For those wondering what to put in their loved ones’ Xmas stocking this year, here are two page-turners about adjudication that will leave them feeling satisfyingly replete
I am going to tell you about two books to go into the firm’s Christmas stocking. Tell you too about the judge who has decided to sock it to ‘em!
The first of the new books, Adjudication in Construction Law, is by barrister Darryl Royce. The second, A Practical Guide to Construction Adjudication, is by solicitor James Pickavance. Both are ever so good.
First, the judge – he too has written a best seller: Coulson on Construction Adjudication. It was out early this year. But his latest remark about adjudication was in a High Court judgment on 24 November 2015, called Severfield (UK) Ltd vs Duro Felguera UK Ltd. Like the two new books, the case is all about the statute we call the Construction Act 1996. The £5m project was for construction of a power generation plant. The contract collided head on with what is, or is not, within the scope of the Construction Act. Some of this project was, some of it wasn’t. So only some parts were subject to the payment and adjudication rules. Yes, a recipe for confusion. I have seen it several times. The judge had a go at parliament about this. It is worth repeating: “All of the difficulties here can be traced back to the legislature’s desire to exclude certain industries from adjudication. A review of the debates in [parliament] reveal the grounds for exclusion:
(1) adjudication was seen as some form of punishment for the construction industry from which (2) the power generation and some other industries should be exempt, because they had managed their affairs reasonably well in the past.” Mr Justice Coulson went on: “I consider that both of these underlying assumptions were and remain misconceived. Adjudication both as proposed in the bill and as something that has now been in operation for almost 18 years, is an effective and efficient dispute resolution process. Far from being a punishment, it has been generally regarded as a blessing by the construction industry. Furthermore, it is a blessing which needed then – and certainly needs now – to be conferred on all those industries which are currently exempt.” This is not the first time these irrational distinctions have caught the sharp edge of the tongue of Her Majesty’s judges. Judge Humphrey Lloyd had a go in 2000 about these oddities. So too Judge Thornton in 1999. Wakey, wakey parliament!
This is not the first time these irrational distinctions have caught the sharp edge of the tongue of Her Majesty’s judges. Wakey, wakey parliament!
So, let’s consider these two latest books. Darryl Royce speaks with authority. Every part of the Construction Act is examined by reference to the cases and the judge’s remarks on that particular topic. A must for the lawyer’s bookshelf and a must for adjudicators or those aiming to be the adjudicator. The style has calmness about it. In 320 pages of valuable counsel’s analysis, Royce takes the reader through the background to the act’s introduction into parliament in 1996 and the Latham Report from which the bill sprung. He expounds too on the various reviews of the act since 1998, then deeply examines its nooks and crannies. This is representatives’ territory, so too the adjudicators’.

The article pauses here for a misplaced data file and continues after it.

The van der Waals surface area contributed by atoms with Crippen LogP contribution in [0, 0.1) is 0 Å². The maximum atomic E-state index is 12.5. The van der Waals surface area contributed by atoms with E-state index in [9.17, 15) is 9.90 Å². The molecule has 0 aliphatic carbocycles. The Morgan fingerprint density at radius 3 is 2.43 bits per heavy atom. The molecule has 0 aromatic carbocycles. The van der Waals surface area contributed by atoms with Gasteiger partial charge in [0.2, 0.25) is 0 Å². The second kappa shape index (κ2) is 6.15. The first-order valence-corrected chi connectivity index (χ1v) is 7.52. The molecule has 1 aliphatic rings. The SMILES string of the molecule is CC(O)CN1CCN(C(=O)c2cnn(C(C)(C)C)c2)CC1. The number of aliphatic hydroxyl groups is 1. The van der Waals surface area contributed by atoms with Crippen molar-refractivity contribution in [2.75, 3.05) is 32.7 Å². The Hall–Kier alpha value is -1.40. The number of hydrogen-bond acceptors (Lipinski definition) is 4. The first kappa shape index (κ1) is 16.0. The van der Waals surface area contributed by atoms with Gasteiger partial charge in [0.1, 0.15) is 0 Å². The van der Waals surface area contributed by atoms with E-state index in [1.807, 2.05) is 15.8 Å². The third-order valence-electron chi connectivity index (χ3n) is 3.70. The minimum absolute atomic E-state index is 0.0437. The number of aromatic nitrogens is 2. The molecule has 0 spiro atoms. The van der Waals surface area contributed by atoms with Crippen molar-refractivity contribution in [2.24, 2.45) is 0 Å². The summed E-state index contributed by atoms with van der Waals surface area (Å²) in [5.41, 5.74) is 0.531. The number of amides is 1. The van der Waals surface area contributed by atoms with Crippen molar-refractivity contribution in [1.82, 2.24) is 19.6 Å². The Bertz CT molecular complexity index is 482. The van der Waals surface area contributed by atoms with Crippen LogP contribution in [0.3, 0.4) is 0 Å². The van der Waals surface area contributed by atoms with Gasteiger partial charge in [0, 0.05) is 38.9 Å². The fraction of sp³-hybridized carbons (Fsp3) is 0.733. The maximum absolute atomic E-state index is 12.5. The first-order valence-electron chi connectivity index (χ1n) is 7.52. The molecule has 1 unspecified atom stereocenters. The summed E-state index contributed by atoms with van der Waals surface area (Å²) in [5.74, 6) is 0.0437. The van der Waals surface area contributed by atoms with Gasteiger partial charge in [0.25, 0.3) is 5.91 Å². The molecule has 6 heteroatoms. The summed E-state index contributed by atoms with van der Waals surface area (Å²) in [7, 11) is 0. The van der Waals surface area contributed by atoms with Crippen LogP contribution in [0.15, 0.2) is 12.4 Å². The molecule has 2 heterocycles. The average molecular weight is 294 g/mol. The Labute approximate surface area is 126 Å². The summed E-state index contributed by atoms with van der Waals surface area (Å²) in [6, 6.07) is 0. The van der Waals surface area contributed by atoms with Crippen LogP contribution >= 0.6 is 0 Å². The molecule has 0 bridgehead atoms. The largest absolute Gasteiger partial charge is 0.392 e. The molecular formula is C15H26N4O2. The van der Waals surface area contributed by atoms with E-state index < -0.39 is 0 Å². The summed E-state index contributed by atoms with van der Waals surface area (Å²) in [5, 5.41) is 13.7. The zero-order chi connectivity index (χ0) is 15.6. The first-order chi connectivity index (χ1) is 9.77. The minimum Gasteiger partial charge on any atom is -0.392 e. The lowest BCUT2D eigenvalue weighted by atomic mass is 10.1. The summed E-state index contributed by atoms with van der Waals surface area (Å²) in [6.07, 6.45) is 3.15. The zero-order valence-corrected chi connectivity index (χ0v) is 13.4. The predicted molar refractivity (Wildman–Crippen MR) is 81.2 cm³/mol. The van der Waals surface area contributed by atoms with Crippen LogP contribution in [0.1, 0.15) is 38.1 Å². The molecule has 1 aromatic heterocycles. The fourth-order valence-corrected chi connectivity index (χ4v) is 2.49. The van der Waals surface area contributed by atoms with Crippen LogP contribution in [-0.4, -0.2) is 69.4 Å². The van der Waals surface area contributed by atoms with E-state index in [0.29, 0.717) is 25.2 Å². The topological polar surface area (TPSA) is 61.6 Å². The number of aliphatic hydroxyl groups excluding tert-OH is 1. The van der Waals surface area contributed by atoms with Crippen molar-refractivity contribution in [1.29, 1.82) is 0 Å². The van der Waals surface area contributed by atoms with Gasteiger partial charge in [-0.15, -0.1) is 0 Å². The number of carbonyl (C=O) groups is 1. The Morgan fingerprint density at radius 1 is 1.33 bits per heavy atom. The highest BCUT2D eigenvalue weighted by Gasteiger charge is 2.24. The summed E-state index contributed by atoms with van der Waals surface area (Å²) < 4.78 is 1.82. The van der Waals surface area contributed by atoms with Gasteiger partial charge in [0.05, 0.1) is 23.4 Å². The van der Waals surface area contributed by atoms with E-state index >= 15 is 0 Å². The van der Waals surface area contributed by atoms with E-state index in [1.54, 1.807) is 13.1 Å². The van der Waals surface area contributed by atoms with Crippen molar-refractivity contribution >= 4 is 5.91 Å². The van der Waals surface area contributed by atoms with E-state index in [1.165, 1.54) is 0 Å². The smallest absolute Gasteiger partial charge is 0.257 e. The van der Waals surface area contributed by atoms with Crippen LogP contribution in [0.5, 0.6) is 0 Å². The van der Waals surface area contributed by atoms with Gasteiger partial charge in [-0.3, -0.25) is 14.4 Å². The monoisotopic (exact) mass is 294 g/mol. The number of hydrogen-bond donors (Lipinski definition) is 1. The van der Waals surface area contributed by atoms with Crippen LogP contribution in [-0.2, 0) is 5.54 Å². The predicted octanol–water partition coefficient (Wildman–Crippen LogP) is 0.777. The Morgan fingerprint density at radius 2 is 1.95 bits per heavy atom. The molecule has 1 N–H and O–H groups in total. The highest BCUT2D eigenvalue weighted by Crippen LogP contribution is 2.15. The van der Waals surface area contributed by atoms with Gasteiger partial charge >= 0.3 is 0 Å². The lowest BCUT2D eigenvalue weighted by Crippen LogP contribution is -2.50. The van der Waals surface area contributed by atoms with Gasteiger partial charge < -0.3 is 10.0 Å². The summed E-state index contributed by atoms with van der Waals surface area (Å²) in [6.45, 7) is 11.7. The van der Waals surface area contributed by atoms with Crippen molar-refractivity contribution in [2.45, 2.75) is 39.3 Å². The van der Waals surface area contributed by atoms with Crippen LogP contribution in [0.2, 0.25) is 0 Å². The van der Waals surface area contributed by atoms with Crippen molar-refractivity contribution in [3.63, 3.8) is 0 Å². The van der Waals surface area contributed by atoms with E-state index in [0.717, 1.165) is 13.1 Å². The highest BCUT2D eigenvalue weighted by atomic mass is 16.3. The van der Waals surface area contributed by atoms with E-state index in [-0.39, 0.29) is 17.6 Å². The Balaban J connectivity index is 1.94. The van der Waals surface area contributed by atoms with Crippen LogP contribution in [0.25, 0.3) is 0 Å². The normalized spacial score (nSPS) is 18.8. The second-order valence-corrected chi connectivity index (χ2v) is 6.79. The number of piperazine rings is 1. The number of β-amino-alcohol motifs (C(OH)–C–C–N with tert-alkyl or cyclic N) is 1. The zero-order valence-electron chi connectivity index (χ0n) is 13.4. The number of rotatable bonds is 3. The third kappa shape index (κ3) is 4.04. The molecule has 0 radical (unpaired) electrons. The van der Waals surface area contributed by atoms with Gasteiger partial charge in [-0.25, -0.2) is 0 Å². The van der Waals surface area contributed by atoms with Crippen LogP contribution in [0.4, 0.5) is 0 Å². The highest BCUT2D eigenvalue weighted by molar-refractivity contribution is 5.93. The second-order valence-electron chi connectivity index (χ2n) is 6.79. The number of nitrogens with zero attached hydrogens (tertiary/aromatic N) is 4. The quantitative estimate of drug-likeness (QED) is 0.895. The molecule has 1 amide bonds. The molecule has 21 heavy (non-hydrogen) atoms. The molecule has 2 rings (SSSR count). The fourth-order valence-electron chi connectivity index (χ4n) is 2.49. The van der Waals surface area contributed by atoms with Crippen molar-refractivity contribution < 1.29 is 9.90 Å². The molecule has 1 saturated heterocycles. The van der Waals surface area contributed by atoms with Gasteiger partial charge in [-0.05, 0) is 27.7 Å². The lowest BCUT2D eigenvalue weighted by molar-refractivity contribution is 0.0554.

Once the adjudication itself is all done, there then comes the “now what” period. Enforcement is the now what. Royce carefully explains court proceedings; that part runs to 70 pages. I was surprised though that he devotes so little space to the payment rules in the Construction Act. Those rules seem to have set the industry into a spin. But Royce’s calm exposition justifies his comparatively few pages.
He sums up the regime by citing the Rupert Morgan case: “It is not the actual work done which defines the sum.” Instead it is the application for payment or responsive certificate or payless notice. The only item missing, in my view, is a warning on how easy it is not to follow the rules in making an application for payment.
Solicitor James Pickavance really has come up to snuff. £65 for 700 pages (or £59 online and searchable). He has gone for a practical guide to adjudication. Pickavance is a partner at Eversheds: the firm can be proud of the book. He tells the reader what to do and when and how and why. Yes, yes, it is a must for the representative lawyers and/or consultants. Yes, yes for the adjudicators: it’s yes, yes, yes especially for you constructors. Pickavance’s book style is practical too. I do like his “In a nutshell” paragraphs. Each theme has this preamble and then the detail, and upwards of 600 cases follow.
Then he devotes extensive analysis of two especially important topics: the adjudicator’s jurisdiction and natural justice. Astonishingly he had to cover 68 subheadings in those two troublesome areas. Constructors should use his model forms – I mean it. Adjudication is everyday stuff now. The next one for you is just around the corner; it will probably arrive on Christmas Eve.
Open that Christmas stocking early. And, for those of you not wrestling with a referral or response, or reply to a response, or rejoinder or surrejoinder … or writing that award, do have a very Happy Christmas.
Tony Bingham is a barrister and arbitrator at 3 Paper Buildings, Temple